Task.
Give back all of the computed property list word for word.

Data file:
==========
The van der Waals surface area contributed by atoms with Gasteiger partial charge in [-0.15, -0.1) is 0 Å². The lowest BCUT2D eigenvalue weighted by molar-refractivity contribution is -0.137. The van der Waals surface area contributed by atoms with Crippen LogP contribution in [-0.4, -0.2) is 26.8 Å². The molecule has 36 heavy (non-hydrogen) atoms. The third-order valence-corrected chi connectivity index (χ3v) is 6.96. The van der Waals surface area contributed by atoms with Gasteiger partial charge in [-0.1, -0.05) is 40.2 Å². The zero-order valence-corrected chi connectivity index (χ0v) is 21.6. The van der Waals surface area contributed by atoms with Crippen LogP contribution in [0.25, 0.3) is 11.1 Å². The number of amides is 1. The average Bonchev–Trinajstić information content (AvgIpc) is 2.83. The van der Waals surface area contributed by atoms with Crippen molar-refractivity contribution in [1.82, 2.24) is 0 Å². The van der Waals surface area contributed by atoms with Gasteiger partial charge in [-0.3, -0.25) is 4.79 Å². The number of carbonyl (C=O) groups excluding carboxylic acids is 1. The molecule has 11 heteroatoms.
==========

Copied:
The van der Waals surface area contributed by atoms with Gasteiger partial charge in [-0.15, -0.1) is 0 Å². The lowest BCUT2D eigenvalue weighted by molar-refractivity contribution is -0.137. The van der Waals surface area contributed by atoms with Crippen LogP contribution in [-0.4, -0.2) is 26.8 Å². The molecule has 36 heavy (non-hydrogen) atoms. The third-order valence-corrected chi connectivity index (χ3v) is 6.96. The van der Waals surface area contributed by atoms with Gasteiger partial charge in [-0.1, -0.05) is 40.2 Å². The zero-order valence-corrected chi connectivity index (χ0v) is 21.6. The van der Waals surface area contributed by atoms with Crippen LogP contribution in [0.25, 0.3) is 11.1 Å². The number of amides is 1. The average Bonchev–Trinajstić information content (AvgIpc) is 2.83. The van der Waals surface area contributed by atoms with Crippen molar-refractivity contribution in [1.82, 2.24) is 0 Å². The van der Waals surface area contributed by atoms with Gasteiger partial charge in [-0.3, -0.25) is 4.79 Å². The number of carbonyl (C=O) groups excluding carboxylic acids is 1. The molecule has 11 heteroatoms.